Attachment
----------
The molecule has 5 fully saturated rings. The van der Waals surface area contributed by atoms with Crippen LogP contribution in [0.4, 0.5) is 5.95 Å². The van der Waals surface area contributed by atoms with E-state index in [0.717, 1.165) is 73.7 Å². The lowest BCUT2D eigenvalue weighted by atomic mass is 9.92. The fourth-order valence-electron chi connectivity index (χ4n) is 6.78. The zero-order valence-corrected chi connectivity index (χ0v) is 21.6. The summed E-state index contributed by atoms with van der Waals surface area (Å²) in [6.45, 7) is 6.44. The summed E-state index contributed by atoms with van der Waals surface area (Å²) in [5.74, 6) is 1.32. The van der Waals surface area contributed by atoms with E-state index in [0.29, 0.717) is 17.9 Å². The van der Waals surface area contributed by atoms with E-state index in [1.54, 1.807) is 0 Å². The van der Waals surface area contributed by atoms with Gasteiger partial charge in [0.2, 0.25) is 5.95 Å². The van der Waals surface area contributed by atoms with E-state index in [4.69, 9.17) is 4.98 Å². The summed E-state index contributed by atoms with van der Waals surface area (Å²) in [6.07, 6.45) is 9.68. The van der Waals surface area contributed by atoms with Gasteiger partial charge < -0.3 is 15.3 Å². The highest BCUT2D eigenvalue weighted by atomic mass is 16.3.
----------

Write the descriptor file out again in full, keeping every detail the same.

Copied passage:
The molecule has 5 fully saturated rings. The van der Waals surface area contributed by atoms with Crippen LogP contribution in [0.4, 0.5) is 5.95 Å². The van der Waals surface area contributed by atoms with E-state index in [0.717, 1.165) is 73.7 Å². The lowest BCUT2D eigenvalue weighted by atomic mass is 9.92. The fourth-order valence-electron chi connectivity index (χ4n) is 6.78. The zero-order valence-corrected chi connectivity index (χ0v) is 21.6. The summed E-state index contributed by atoms with van der Waals surface area (Å²) in [6.45, 7) is 6.44. The summed E-state index contributed by atoms with van der Waals surface area (Å²) in [5.74, 6) is 1.32. The van der Waals surface area contributed by atoms with E-state index in [0.29, 0.717) is 17.9 Å². The van der Waals surface area contributed by atoms with E-state index in [1.54, 1.807) is 0 Å². The van der Waals surface area contributed by atoms with Gasteiger partial charge in [0.2, 0.25) is 5.95 Å². The van der Waals surface area contributed by atoms with E-state index in [4.69, 9.17) is 4.98 Å². The summed E-state index contributed by atoms with van der Waals surface area (Å²) in [6.07, 6.45) is 9.68. The van der Waals surface area contributed by atoms with Gasteiger partial charge < -0.3 is 15.3 Å². The highest BCUT2D eigenvalue weighted by atomic mass is 16.3.